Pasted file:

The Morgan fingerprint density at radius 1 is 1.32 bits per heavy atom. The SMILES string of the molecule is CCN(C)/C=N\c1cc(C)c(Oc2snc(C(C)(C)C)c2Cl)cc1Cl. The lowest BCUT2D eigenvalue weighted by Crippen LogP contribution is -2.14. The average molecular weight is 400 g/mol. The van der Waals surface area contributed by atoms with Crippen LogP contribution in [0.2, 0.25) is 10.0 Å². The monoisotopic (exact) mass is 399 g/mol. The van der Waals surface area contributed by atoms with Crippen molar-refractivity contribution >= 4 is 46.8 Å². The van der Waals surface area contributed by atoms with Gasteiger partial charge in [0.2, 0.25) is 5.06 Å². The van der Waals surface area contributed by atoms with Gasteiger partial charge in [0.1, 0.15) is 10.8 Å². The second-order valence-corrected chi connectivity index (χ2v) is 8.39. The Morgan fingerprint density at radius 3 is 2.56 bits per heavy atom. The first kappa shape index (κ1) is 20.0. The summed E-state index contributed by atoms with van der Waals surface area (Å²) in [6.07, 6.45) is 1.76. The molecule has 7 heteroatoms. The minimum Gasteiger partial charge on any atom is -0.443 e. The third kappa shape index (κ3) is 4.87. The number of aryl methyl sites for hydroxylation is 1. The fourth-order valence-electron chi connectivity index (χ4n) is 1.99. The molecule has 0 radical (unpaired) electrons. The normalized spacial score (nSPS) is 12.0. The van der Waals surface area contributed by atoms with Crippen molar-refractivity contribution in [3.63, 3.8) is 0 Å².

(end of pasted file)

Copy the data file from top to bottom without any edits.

The Morgan fingerprint density at radius 1 is 1.32 bits per heavy atom. The SMILES string of the molecule is CCN(C)/C=N\c1cc(C)c(Oc2snc(C(C)(C)C)c2Cl)cc1Cl. The lowest BCUT2D eigenvalue weighted by Crippen LogP contribution is -2.14. The average molecular weight is 400 g/mol. The van der Waals surface area contributed by atoms with Crippen LogP contribution in [0.2, 0.25) is 10.0 Å². The monoisotopic (exact) mass is 399 g/mol. The van der Waals surface area contributed by atoms with Crippen molar-refractivity contribution >= 4 is 46.8 Å². The van der Waals surface area contributed by atoms with Gasteiger partial charge in [0.2, 0.25) is 5.06 Å². The van der Waals surface area contributed by atoms with Gasteiger partial charge in [0.1, 0.15) is 10.8 Å². The second-order valence-corrected chi connectivity index (χ2v) is 8.39. The Morgan fingerprint density at radius 3 is 2.56 bits per heavy atom. The first kappa shape index (κ1) is 20.0. The summed E-state index contributed by atoms with van der Waals surface area (Å²) in [6.07, 6.45) is 1.76. The molecule has 7 heteroatoms. The minimum Gasteiger partial charge on any atom is -0.443 e. The third kappa shape index (κ3) is 4.87. The number of aryl methyl sites for hydroxylation is 1. The fourth-order valence-electron chi connectivity index (χ4n) is 1.99. The molecule has 0 radical (unpaired) electrons. The normalized spacial score (nSPS) is 12.0. The van der Waals surface area contributed by atoms with Crippen molar-refractivity contribution in [3.63, 3.8) is 0 Å².